By Luke Robinson
My friends and I sat in the stands of Sanford Stadium on the campus of the University of Georgia on a wet, dreary day last October. It had rained all day. Hard and consistently. Noah’s Ark hard. Forrest Gump consistent.
It was literally wetter than an underwater porno.
We were perched 873 rows above the field. The grooves in the aluminum bleachers were like tiiiiiiiiiiny Olympic swimming pools just waiting for our already-soaked butts to take another plunge. Oddly, it was kind of hot, too, like when you get in your car quickly after a surprise summer storm.
The only saving grace was that our team, the University of Alabama, was slapping the home-standing Bulldogs all over the field. Luckily, that fact alone allowed us to block out the ever-present precipitation. That and—just maybe—an extra “kick” or two in our concession drinks.
The game was clearly won by the appropriately named Tide early in the third quarter when the scoreboard read “Alabama 31, Georgia 3.” Understandably, UGA fans began leaving in droves. I assume by fishing boat.
But there was one Bulldog supporter who stayed right beside us with his wife and two young children. He stoically stared in deep concentration at the field like he was reading a grassy eye chart. The family didn’t speak much. The wife was tapping away on her phone, the kids were quietly fidgeting, and the husband just sat silently. Then, when ’Bama tacked on another TD to increase the lead, one of the sons had the brass cojones to ask the man, “Hey, Daddy…Can we please go now?”
The man didn’t move. He didn’t even acknowledge the child for a moment. He then scowled and said (in an unusually loud voice), “No, son. The players are here, so we are here!” The son slinked off to fidget some more. The wife rolled her eyes (probably…I didn’t actually see that part.) The dad just continued staring.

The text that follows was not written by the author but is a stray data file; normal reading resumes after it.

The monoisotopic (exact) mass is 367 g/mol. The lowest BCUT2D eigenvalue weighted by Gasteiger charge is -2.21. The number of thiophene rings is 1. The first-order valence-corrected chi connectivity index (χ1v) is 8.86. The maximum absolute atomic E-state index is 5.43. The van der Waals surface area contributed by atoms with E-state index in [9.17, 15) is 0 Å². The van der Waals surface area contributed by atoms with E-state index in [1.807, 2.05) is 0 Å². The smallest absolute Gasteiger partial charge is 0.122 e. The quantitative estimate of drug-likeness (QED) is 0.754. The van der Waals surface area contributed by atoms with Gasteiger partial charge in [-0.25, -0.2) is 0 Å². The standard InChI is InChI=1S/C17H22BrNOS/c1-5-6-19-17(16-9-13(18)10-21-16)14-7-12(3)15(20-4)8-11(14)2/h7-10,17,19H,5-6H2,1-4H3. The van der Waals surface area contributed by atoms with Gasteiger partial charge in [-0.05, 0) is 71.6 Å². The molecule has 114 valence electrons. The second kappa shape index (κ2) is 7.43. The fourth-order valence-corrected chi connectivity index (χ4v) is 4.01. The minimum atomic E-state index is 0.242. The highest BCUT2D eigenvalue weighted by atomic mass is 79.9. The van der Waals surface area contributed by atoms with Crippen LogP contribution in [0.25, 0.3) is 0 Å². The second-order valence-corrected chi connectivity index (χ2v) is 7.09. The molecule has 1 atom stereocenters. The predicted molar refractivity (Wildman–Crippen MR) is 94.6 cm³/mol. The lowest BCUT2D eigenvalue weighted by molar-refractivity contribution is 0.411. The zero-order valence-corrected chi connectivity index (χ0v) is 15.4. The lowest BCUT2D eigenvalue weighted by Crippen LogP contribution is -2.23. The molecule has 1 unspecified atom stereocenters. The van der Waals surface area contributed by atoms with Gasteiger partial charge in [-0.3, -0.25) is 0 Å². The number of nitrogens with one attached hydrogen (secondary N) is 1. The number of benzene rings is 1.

I am betting the father said what he said in an increased volume so the Alabama faithful surrounding him would think, “That’s a good fan.” Instead, I thought, “Are you nuts?!” Let’s get real here: forcing yourself to sit through a thrashing of your favorite team isn’t all that noble. Frankly, unless your child is on the team (or you are hoping for some sort of backdoor cover of a 10-point teaser), it’s crazy.
Look, the players are contractually obligated to stay no matter the score. They signed scholarship papers and stuff. You are just a dude who bought tickets. When it’s raining like the James Spann-apocalypse, your family is miserable, and your team is losing by 35 in the third quarter, it is totally cool to head home to get chores done or do that wall-mounted crossword your mother-in-law ordered for you from Skymall four years ago.
You’re busy. I get it.
I am not advocating fair-weather-fan-ism here, just common sense. Don’t leave a 20-17 game with three minutes left or anything. However, you are no less of a fan if you try to get home to the comfort of your recliner early or take care of a few “honey-do”s in lieu of sitting through a blowout. It just makes you practical. That laundry ain’t going to wash itself, man!
Does leaving early mean you may miss a once-in-a-lifetime comeback? Perhaps. Stranger things have happened. But the odds are much greater that you’ll just raise your blood pressure as your team will almost certainly fall short, making you even madder than before.
I realize this sentiment may be unpopular in our loyalty-comes-first, sports-centric culture. “Vol For Life,” “Tide Till I Die,” and “AUburn Fan ForAUver No MAUtter WhAUt” are all popular bumper stickers (probably…again, I have never actually seen these.) Think about it this way though: Recruits “flip” commitments routinely. Players leave as transfers or free agents all of the time. Coaches switch programs constantly. Hell, whole teams leave cities on occasion! Considering those aforementioned facts and given we are a nation where the divorce rate is a tick over 50 percent, why are those people who get a jump on traffic during a game that is already decided considered “uncommitted fans”?
So I am giving you, dude who feels obligated to watch his favorite team take a whuppin’, permission: The next time your squad plays like crap and is ruining your Saturday, you have every right to head to the house early.
You got shit to do.